Dreadnought Seamen's Hospital records added to Ancestry genealogy website
More than 200,000 records covering over a century of admissions to the Dreadnought Seamen's Hospital have been made available online thanks to an e-volunteer project.
The project, which involved over 100 volunteers from all around the world, was run in partnership with the National Maritime Museum and Ancestry.
The admission registers, covering the period 1826-1930, have been transcribed to create 220,000 new digital records featuring information on seafarers from across the world, including a large number of Indian and Asian seamen, as well as patients from other walks of life. Conditions recorded vary from injuries sustained in combat, to disease outbreaks such as beri-beri, scurvy and cholera.
The Seamen’s Hospital Society
The Seamen’s Hospital Society (later Seafarer’s Hospital Society) was founded in 1821 in response to the increasing number of homeless and impoverished seafarers living on the streets of London after the Napoleonic Wars. Initially, the hospital was based on a number of ships moored on the Thames off Greenwich, including HMS Dreadnought, a name which was retained when the hospital relocated to the vacant infirmary building of the Royal Hospital at Greenwich as the Dreadnought Seamen’s Hospital in 1870.
The digital records, now available to access on Ancestry, provide medical information on the patients, such as:
- the dates they were admitted and discharged
- the vessel they were last employed
- the floor they stayed on.
The ‘nature of complaint’ are also recorded, as well as where they discharged to, or the condition they were discharged in, and the duration of their stay at the Dreadnought.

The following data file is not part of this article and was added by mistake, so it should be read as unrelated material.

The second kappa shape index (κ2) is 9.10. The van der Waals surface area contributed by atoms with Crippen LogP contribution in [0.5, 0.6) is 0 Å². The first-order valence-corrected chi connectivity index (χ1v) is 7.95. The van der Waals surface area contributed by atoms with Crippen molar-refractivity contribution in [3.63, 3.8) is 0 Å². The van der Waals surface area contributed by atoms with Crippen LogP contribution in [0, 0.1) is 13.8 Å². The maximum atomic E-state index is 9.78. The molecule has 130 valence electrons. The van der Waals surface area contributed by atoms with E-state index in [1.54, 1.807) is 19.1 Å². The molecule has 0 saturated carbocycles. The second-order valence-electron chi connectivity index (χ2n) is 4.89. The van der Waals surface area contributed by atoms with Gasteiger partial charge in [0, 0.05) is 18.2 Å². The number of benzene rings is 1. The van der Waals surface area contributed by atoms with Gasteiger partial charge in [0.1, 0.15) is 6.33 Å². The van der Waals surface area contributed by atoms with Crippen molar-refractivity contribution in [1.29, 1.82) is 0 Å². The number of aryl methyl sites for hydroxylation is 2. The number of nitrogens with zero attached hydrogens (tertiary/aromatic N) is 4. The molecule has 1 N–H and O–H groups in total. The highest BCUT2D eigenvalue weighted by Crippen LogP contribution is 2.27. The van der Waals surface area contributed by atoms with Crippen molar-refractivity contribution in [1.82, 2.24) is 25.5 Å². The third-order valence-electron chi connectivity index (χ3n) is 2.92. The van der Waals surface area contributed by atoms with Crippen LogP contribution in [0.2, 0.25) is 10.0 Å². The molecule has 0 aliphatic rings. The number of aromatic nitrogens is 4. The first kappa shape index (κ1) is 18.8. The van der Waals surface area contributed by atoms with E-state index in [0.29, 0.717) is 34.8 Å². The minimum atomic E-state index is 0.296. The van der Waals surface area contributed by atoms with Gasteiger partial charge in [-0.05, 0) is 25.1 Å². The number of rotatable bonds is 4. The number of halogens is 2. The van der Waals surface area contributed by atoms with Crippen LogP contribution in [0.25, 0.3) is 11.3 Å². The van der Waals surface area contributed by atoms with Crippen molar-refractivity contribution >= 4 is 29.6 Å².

In researching the documents, the volunteers and staff working on the project digitised a number of recognisable names that appeared in the admissions registers, which are featured below.
Stories from the records
The writer Joseph Conrad (Józef Teodor Konrad Korzeniowski) was admitted to the Dreadnought Seamen’s Hospital suffering from measles on 2 August 1881. He appears in the admissions register as Conrad Korzenwinke, aged 24, born in Poland, mate of the Loch Etive (1877) of Glasgow, on a voyage from Sydney. He was discharged on 11 August 1881, and returned to the London Sailor’s Home for further recovery.
In the Joseph Conrad novel The Secret Agent, first published in 1907, the character Stevie is induced to plant a bomb at the Royal Observatory by his anarchist bother-in-law Adolf Verloc, but stumbles on his way through Greenwich Park and prematurely triggers the device. The novel was inspired by real events when Greenwich Park was the unlikely location of an anarchist bomb attack in 1894. The perpetrator, Martial Bourdin, aged 26, born in France, died of fatal abdominal injuries at the Dreadnought Seamen’s Hospital following the explosion of his device on 15 February 1894. The register shows that Bourdin spent half an hour in the hospital and the abbreviation s.c., meaning ‘single consultation’ appears on the record, indicating that he was a patient from a local emergency who wasn’t a seafarer or employed in the docks.
Albert Edward McKenzie
The register features the names of some of the hundreds of wounded Royal Navy personnel who returned from raids on Belgian ports during April and May of 1918. They include Able Seaman Albert Edward McKenzie, aged 19 and born in Bermondsey, who served on HMS Vindictive and received the Victoria Cross for his bravery during the Zeebrugge Raid. The Dreadnought records show that he was admitted to the hospital with multiple gunshot wounds on 9 May and was discharged to fever hospital on 13 September. He died of influenza at Chatham Naval Hospital on 3 November in the same year, days before the war officially ended. A memorial to McKenzie was erected in Bermondsey in 2015.
How to access the records
The Dreadnought Seamen’s Hospital records are available to access via membership to Ancestry. The resource is free to access for visitors to the Caird Library and Archive at the National Maritime Museum which holds the most extensive maritime reference resource in the world.
Image © National Maritime Museum, London